When KT took the radio call alerting him of leopard tracks in the vicinity, my heart raced. Of the “Big Five” (elephants, lions, buffalo, rhinos, and leopards), leopards can be the most elusive, and consequently, the most challenging to “spot”. For one, the rosettes across their bodies make the perfect camouflage as they stealthly move through the tall grass; secondly, leopards are equally as comfortable in trees, and have been known to drag their kill into the branches to avoid any competition; and lastly, they are solitary animals, usually hunting solo unless the mother is raising her cubs.
KT quietly withdrew from the sleeping lions, and set the Land Cruiser on a new course. We off-roaded across the savanna with little regard for fields and streams, until KT hit the brakes and pointed to a patch of scrub about 100 meters to our left.
“Is it a leopard?” someone asked anxiously.
“No, but just as interesting,” he asserted. “Look through your binoculars and cameras and tell me what you see.”
I had trouble identifying the animal–even at 108mm focal length–although, KT’s telephoto vision was “spot on”. “Is it some kind of dog?” I asked.
“No,” answered KT. “Actually, this animal is more closely related to a cat. It’s a young hyena, and for some reason it’s by itself, unless the mother is nearby. And just as interesting, these animals are typically nocturnal, but this one is not. Let’s see what he’s up to.”
The Toyota crept toward the hyena causing it to retreat into higher grass. But eventually, curiosity got the better of him, and he slowly revealed himself.
KT killed the engine, and waited for our hyena cub to step out from his lair. It was an African stand-off. We sat patiently for minutes–both sides seemed unwilling to give an inch until KT started up the Land Cruiser. “We need to find our leopard,” he stated, and shifted into gear.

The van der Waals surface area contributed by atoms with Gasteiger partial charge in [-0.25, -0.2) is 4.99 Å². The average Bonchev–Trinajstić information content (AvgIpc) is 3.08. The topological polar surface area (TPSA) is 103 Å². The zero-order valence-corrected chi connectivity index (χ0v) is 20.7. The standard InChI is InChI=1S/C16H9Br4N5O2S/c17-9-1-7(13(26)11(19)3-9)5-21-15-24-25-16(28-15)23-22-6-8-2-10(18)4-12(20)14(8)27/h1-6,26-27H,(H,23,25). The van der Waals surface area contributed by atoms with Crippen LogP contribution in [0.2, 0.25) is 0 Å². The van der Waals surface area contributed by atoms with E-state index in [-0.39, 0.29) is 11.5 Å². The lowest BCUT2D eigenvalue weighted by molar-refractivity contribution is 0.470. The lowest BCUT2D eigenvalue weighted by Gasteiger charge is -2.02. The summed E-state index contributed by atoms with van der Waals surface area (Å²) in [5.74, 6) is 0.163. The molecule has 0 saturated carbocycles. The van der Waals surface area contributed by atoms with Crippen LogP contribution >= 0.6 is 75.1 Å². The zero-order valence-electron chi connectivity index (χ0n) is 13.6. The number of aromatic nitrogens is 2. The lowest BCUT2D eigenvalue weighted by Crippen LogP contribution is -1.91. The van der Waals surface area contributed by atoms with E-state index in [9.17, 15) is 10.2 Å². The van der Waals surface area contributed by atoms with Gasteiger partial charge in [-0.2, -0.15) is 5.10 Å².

The moment we started to roll, the hyena slinked out of the grass,
finally showing his spots…
and seemingly “laughing” about his hide-and-seek victory.
We continued to track leopard prints through the savanna for another 15 minutes, when we happened across a pack of five African wild dogs prowling through the bush in search of their next meal,
led by its alpha male,
and alpha female.
As if on cue, a young lechwe leapt out from the cover of the brush in front of our truck…
followed by a wild dog chasing at its heels. The lechwe bounded away–zigzigging as it ran for its life. Soon after, we lost sight of it behind a mound of trees. KT gave chase. He gunned the Toyota and plunged it deep into the marsh till the front wheels lost traction. But he saved face by rocking us to-and-fro and eventually releasing us from the muck.
Meanwhile, on the other side of the mound, the alpha male was finishing off the lechwe…
with the help of his pack, who were waiting in the brush, ready to strike once the prey was delivered.
Wary of a crocodile attack, the wild dogs worked together to drag the carcass out of the water, all the while feasting on their kill…
(video is rated carniverous)
until the last traces of lechwe were consumed.
For many, what we witnessed was more than enough. It was an amazing morning filled with terror and excitement. Our hunger to locate a leopard was largely overshadowed by the wild dogs’ appetite. KT summed it up, stating, “What you are seeing here is very rare, indeed!”
“Which is exactly how the wild dogs like their lechwe prepared,” I mused.
But the day was far from finished. During our afternoon game drive, KT, acting on a tip, drove us to a different wild dogs’ den, where the alpha female of the pack had just given birth to a litter of four pups. Finding the den was easy, but would the mother let down her guard long enough to nurse them with us in the vicinity?
KT jockeyed for position. He cut through brush and mowed over saplings with the Land Cruiser to get us close enough for a decent view of the den, although partially obstructed by the wild dogs’ protective habitat.
And then the unexpected happened…
She leaned into the burrow and beckoned her younglings with a song of high-pitch yelps. She persuaded her brood by pulling out the first pup firmly at the scruff. The others followed willingly…
for a place at the dinner table,
while the vigilant dad growled and glared at us, showing us he was in charge.
Now, if only KT could get us to the hippo pond before sunset. Suddenly, there was little regard for all the ruts and sand grooves his tires found, or the sharp turns around the brush, and through a thicket with switches sweeping the sides of our canopy. We held on with our lives.
We could see the sun sinking below the grassline, and we knew it would be close, but thankfully, the hippos were still at play.
And then it was lights out for the rest of the Kalahari.